India already has a production-linked incentive in place for tech companies. Now, a report from Bloomberg says that the Indian government may be planning to offer an additional Rs 4,500 crore (about $550 million) per manufacturer.
It would depend on local procurement of components and could go as high as the equivalent of about 6 percent of the sales of finished products, the report said.
The proposal, which is still due for consultation with the industry, may require foreign companies to invest Rs 700 crore in India over five years, over and above the money already invested till March 2021.
India’s aspiration to be a significant player in electronics manufacturing – an estimated size of $300 billion by 2026, of which $120 billion will be exported – is hamstrung by many challenges.
To develop the necessary environment and resources to boost the manufacturing of laptops, tablets, all-in-one personal computers and servers in India, the government launched an incentive of 4 percent to 2 percent/1 percent on net incremental sales (over the base year) of goods manufactured in India and covered under the target segment, to eligible companies, for four years.
However, much of the electronics manufacturing would still depend on imported inputs.
A recent study by Indian Council for Research on International Relations (ICRIER) showed that India “is pursuing two inter-related goals simultaneously.” First, to get global manufacturers like Apple and Samsung to make their products in India and, at the same time, push for input procurement within India.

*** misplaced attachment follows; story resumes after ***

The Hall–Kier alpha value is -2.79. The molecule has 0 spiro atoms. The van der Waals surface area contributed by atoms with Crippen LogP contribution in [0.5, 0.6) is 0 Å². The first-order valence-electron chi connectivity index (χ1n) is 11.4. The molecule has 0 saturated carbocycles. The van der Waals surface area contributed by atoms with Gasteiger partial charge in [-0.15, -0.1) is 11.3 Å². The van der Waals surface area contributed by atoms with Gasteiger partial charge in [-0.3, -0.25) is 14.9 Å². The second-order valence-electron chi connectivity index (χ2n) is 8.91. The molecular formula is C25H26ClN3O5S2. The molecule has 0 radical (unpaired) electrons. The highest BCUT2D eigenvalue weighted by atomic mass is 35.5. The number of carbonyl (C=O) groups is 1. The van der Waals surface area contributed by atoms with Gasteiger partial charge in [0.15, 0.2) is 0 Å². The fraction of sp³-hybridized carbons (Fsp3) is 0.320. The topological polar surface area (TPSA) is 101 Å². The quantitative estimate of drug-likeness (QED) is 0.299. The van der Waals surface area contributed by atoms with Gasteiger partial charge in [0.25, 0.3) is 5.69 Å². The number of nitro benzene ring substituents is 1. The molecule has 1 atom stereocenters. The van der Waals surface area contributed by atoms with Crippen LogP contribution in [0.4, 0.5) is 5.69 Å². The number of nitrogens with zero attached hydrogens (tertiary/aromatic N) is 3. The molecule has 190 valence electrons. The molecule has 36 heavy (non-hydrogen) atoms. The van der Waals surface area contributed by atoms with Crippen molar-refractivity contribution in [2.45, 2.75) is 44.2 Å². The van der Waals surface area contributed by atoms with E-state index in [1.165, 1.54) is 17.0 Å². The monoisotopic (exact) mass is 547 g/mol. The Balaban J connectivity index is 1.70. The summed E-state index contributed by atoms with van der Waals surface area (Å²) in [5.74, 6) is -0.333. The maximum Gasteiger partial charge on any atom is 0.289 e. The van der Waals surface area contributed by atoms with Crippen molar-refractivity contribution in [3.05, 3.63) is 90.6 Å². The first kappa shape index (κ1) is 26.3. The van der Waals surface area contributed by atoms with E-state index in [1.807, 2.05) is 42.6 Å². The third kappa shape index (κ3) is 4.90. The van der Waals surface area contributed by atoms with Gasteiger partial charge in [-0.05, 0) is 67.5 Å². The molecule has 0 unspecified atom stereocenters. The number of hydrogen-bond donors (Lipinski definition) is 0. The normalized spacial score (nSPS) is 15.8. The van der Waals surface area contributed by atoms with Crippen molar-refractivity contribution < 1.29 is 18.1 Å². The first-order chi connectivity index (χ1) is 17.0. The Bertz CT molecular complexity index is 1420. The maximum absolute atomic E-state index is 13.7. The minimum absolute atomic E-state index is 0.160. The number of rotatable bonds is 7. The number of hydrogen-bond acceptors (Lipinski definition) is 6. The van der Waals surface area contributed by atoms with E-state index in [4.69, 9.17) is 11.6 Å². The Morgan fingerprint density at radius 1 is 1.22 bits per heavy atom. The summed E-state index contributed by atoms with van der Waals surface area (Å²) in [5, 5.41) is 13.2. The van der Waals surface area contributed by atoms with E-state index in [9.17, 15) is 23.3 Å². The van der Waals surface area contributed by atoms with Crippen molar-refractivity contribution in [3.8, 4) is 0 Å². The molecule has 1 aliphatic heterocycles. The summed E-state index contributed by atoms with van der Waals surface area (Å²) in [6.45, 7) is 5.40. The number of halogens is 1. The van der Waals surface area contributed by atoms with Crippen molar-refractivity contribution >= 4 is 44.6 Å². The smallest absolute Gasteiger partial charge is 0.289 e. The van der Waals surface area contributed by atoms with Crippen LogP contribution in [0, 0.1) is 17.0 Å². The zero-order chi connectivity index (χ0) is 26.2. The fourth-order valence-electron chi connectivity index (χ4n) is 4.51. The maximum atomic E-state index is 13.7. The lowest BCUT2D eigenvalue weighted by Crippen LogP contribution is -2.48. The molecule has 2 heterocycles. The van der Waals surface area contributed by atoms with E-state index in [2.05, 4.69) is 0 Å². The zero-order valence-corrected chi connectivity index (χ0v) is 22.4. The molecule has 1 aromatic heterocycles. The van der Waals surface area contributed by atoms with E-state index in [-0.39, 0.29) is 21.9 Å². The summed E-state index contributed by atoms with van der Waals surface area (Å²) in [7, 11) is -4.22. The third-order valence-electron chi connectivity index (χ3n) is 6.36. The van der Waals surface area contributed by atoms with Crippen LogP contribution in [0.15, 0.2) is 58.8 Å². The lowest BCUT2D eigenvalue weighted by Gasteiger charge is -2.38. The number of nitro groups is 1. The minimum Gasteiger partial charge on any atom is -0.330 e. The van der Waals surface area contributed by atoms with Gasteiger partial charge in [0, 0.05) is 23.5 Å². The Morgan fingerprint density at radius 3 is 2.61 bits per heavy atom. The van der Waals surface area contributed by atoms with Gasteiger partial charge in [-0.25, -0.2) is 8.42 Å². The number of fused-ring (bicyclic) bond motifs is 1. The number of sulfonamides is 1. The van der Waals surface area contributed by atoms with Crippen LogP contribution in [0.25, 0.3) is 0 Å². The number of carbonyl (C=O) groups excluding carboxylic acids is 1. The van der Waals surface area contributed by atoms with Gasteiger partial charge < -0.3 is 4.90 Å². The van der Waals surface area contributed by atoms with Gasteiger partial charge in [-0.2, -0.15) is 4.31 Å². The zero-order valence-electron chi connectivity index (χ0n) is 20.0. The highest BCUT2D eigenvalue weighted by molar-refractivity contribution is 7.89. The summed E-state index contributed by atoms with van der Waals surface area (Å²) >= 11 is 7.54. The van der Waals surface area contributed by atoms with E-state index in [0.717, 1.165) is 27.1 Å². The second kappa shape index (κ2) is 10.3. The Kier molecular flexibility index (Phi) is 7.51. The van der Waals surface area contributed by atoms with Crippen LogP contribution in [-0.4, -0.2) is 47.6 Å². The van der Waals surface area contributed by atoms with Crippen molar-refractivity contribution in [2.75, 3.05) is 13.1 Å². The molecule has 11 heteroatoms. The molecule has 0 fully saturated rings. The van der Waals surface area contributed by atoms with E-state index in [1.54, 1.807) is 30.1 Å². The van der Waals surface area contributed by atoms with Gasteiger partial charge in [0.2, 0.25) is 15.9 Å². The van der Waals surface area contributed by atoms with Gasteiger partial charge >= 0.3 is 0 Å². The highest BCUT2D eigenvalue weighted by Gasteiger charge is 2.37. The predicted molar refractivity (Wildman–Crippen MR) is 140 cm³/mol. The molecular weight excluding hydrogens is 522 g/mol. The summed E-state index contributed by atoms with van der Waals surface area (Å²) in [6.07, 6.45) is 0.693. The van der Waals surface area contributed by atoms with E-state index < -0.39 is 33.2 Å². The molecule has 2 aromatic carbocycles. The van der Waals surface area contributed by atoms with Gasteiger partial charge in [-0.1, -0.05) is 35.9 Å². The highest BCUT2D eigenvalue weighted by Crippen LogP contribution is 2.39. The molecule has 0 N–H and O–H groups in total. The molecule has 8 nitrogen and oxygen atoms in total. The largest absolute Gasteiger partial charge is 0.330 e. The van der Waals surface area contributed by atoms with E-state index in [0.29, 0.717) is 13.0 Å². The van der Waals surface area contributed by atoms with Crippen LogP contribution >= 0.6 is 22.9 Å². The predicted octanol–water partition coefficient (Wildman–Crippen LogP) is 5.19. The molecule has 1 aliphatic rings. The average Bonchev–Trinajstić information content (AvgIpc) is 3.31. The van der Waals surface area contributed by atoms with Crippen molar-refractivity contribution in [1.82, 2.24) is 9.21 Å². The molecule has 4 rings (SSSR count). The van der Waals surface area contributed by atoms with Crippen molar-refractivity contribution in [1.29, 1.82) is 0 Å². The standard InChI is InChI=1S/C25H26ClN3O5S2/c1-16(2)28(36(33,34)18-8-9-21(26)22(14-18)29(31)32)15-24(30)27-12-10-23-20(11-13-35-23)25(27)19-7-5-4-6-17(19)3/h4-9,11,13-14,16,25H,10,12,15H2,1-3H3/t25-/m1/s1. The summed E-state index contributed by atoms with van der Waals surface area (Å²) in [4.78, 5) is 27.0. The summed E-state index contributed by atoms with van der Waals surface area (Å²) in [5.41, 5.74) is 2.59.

This is a key difference between the strategy followed by countries like China and Vietnam. “In the short-run, they have adopted policies that encourage companies to achieve global scale, even if it means using fewer local contents,” the ICRIER report released in June said, along with a recommendation to “first globalise, then localise”.
In 2008, Vietnam eliminated the need to procure local inputs, inducing Samsung to make its first investment. The study found that it took Samsung 10 years to increase the involvement of domestic manufacturers in Vietnam in sourcing inputs. In the meantime, Vietnam has become the world’s seventh largest exporter of electronics products.